According to some reports, attempting to install Service Pack 1 RTM on top of Windows 7 or Windows Server 2008 R2 can produce the following error message: 0x800F0A12 accompanying the failure of the deployment process.
that the exception is caused because the SP1 RTM installer finds it impossible to access the system partition that Windows 7 and Windows Server 2008 R2 build.
No access to this portion of the HDD means that the files contained cannot be upgraded with the new resources featured by Service Pack 1.
By default, during installation, both Windows 7 and its server counterpart create a 200 MB system partition on the hard drive, which is not accessible through Windows Explorer.
However, both platforms can still leverage the system partition even though end users cannot browse its contents.
Microsoft explains that there are a few reasons why this area of the HDD can become inaccessible, leading to such issues as SP1 RTM installation error 0x800F0A12.
The software giant enumerated a total of four reasons:
“•The system partition isn’t automatically mounted, or made accessible to Windows, during startup.
“•A hard disk containing the system partition was removed prior to beginning SP1 installation.
“•Windows is running on a storage area network (SAN), and access to the system partition has been disabled.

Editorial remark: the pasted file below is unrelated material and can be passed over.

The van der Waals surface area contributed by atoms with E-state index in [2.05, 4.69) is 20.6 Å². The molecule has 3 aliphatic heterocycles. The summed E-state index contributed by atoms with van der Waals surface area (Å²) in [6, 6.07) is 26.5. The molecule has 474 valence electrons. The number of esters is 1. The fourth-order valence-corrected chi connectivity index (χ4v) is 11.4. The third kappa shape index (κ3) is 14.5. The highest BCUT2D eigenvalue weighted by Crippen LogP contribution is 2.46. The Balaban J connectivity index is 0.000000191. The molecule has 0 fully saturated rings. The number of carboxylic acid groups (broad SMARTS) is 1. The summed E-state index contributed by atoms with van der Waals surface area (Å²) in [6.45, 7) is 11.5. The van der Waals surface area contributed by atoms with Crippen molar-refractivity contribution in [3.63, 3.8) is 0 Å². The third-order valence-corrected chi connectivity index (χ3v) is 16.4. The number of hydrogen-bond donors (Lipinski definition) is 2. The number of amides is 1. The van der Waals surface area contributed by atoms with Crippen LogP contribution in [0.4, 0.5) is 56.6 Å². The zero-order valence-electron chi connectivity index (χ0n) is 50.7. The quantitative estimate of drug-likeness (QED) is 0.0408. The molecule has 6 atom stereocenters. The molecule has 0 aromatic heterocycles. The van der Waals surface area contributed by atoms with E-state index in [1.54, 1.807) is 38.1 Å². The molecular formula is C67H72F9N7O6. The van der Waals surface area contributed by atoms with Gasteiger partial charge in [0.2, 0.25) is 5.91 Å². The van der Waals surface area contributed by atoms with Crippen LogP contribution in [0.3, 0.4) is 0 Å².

“•A disk management tool from another software manufacturer was used to copy (or clone) the disk or partition on which you’re trying to install SP1.”
Users can try and fix this problem themselves. For example, they can mount the system partition themselves by firing up Command Prompt with administrative rights, and entering the following command: mountvol /E.
Of course, in scenarios in which the HDD with the system partition has been removed, customers will need to return the hardware in order for SP1 RTM to take advantage of the system partition.
Microsoft advices those running Windows from a SAN to visit the SAN manufacturer’s support website, or to ask the company directly for guidance on how to access the system partition.
“If a disk management tool from another software manufacturer was used to copy (sometimes called clone) disks or partitions on your computer, the SP1 installer might not be able to identify the correct system files.
“Turn off your computer and physically disconnect any external disks or drives that aren’t required for starting Windows. Turn on your computer, and then try installing SP1 again,” the company noted.